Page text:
Lessons from the Road: Part 2: Your Will
This may come as a complete surprise to many, but here's the truth: I'm not any speedier, stronger or more special a cyclist after the 4,000-mile ride than I was before the ride. I don't feel any more special or stronger than the girl standing in line to buy her morning coffee, or the college dude working on his final year thesis, or even the elderly gentleman reading his morning papers.
I feel as ordinary as I did before the ride.
While I did not undergo physical or athletic transformation after the ride, I did gain invaluable perspectives that I would not have, operating within the comforts of a routine life.
Discomfort has a way of forcing us out of our skin and teaching us lessons about life that we would not volunteer to learn the hard way.
Being out on the road, submitting my body to grueling physical hardship, battling unpredictable and harsh weather conditions, maneuvering motor vehicles that are hundreds of tons heavier and could cause serious damage to me and my bicycle, I learnt to work within the constraints imposed on me, embrace the suck and emerge victorious despite the setbacks.
I don't say this with arrogance or in total ignorance, but this is my true belief: Anyone can do anything they dream, as long as they WILL themselves to do so.
My success in completing the ride has little to do with my training and physical ability - I can’t emphasize this enough - I am a very mediocre athlete - I am not a super fast cyclist or a Kona-qualifying triathlete - I am a middle of the pack athlete in most races. But what I do have, is an indomitable will. I have an inability to quit what I’ve set out to do.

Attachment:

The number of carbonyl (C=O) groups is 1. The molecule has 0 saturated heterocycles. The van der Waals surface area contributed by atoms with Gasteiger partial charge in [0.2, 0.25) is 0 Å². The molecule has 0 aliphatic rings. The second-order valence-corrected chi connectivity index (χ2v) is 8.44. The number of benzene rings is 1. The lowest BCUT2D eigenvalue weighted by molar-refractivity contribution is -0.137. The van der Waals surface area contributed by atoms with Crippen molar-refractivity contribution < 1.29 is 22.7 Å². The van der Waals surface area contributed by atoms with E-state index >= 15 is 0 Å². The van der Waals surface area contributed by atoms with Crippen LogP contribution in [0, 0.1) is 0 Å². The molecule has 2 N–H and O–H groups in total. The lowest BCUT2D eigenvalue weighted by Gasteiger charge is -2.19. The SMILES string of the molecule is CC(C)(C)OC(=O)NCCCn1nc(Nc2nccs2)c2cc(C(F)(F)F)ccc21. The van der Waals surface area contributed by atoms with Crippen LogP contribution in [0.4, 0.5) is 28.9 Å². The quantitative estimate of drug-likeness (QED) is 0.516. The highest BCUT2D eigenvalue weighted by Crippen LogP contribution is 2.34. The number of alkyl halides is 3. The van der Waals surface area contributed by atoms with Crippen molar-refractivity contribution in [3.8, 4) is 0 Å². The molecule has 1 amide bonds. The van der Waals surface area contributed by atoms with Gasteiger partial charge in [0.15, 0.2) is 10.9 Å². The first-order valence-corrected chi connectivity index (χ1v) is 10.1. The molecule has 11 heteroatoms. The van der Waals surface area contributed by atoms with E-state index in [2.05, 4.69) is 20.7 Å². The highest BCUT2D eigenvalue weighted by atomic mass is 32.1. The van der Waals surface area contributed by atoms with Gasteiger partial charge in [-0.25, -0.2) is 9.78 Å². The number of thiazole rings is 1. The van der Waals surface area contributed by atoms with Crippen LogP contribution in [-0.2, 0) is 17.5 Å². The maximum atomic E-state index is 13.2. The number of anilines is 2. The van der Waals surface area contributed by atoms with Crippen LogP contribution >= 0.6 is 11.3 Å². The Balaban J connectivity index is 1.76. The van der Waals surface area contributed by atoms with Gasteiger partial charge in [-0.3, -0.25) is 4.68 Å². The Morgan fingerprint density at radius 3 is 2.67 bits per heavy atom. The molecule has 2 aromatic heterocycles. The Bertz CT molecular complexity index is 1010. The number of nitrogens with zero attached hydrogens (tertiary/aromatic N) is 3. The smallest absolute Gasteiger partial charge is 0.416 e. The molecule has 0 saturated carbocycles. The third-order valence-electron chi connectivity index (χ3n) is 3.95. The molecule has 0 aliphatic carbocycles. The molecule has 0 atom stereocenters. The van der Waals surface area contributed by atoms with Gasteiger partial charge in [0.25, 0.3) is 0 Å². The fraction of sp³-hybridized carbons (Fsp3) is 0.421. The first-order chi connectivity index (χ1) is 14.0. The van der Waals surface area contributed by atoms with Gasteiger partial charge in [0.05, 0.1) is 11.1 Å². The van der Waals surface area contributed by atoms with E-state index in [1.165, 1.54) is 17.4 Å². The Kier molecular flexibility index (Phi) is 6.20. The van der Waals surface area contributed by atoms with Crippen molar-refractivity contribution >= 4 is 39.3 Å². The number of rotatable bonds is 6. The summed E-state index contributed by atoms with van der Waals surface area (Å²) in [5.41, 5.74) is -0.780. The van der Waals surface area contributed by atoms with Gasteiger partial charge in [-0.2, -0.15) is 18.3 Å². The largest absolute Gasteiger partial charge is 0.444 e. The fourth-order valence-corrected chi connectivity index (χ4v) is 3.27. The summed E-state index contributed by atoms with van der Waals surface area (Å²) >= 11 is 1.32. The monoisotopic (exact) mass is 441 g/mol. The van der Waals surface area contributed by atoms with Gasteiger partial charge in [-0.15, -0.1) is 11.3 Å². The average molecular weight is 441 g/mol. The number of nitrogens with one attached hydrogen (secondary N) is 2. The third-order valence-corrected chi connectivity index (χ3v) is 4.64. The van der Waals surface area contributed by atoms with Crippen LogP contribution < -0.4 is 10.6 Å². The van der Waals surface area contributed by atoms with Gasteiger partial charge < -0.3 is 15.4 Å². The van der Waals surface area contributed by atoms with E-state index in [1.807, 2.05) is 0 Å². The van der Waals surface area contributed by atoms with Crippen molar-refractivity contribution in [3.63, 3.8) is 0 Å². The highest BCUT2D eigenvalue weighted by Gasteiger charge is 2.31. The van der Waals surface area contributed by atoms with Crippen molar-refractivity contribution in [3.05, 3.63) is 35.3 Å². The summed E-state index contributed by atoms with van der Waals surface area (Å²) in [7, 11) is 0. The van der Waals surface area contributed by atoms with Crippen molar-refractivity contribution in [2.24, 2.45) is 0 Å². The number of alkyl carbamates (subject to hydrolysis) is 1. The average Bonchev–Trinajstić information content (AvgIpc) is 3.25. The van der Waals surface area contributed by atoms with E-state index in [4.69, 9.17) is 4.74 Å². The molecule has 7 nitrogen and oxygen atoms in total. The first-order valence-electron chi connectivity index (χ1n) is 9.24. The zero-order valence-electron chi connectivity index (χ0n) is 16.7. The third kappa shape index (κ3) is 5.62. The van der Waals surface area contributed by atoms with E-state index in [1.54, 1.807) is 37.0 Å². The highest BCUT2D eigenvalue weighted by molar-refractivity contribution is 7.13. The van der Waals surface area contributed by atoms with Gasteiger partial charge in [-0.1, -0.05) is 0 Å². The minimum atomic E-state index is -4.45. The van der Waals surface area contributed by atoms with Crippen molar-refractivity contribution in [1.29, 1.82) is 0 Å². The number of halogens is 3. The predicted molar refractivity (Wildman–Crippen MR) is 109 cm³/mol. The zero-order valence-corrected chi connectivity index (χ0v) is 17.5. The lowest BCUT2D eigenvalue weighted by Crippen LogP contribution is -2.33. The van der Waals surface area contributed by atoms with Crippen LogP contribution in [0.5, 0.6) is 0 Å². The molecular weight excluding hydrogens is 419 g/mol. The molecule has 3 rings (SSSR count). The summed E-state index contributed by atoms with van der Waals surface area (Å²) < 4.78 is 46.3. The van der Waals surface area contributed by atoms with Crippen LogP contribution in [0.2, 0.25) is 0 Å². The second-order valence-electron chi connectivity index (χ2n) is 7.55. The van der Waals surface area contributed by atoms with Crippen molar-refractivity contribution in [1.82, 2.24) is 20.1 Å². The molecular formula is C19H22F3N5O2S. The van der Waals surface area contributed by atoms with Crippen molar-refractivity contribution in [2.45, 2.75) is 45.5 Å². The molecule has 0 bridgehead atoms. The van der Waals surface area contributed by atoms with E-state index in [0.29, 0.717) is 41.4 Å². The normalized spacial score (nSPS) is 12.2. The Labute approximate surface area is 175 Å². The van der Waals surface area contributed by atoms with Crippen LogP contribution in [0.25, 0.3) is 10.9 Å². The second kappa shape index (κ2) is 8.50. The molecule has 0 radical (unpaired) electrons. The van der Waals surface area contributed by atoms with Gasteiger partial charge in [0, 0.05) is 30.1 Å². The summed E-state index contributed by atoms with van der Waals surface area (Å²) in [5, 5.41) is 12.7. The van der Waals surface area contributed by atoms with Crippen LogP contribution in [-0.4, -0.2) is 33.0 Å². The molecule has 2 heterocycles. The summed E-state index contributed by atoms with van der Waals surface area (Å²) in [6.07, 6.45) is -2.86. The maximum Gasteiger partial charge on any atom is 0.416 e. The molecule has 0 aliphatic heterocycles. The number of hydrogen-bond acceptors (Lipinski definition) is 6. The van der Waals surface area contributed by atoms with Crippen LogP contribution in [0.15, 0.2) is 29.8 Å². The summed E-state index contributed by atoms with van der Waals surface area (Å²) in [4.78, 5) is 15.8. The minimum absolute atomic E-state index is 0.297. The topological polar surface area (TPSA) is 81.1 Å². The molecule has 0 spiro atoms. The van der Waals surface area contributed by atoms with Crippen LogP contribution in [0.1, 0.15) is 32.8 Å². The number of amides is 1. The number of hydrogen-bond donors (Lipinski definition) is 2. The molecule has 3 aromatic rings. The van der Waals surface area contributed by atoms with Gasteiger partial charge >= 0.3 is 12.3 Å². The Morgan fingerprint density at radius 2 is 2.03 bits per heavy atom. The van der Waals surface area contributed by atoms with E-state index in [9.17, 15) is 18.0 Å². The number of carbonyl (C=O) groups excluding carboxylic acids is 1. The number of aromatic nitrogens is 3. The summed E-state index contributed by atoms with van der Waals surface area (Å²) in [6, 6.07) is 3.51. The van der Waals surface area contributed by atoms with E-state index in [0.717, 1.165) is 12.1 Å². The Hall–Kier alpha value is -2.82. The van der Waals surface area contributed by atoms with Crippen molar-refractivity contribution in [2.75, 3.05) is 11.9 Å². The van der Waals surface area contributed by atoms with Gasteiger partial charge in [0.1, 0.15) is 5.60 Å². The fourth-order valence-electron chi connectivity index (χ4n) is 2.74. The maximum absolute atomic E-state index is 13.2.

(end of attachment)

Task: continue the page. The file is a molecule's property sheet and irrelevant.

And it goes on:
When the going got unbelievably tough during the 39-day ride and I felt like giving up, I’d raise my fists to heaven and argue with God, scream out in languish, hang my head low, heave deep sighs, and hear a silent whisper in my head, “Not today Angie, not today. Keep pedalling. As long as you do, you will get through today. This is a huge battle. Take it one day at a time.”
That was my constant, if not daily battle with the forces that tried to corner me into giving up my dream.
No amount of physical training would have gotten me that far in the game. It was entirely a WILL that refuses to give up.
Do you have a dream written in your journal or stashed in the forgotten drawers of your heart? What is stopping you from pursuing your dream? A lack of know-how? A lack of resources? A lack of confidence?
First WILL yourself to do so. The baby steps will follow after. I challenge you to do so today.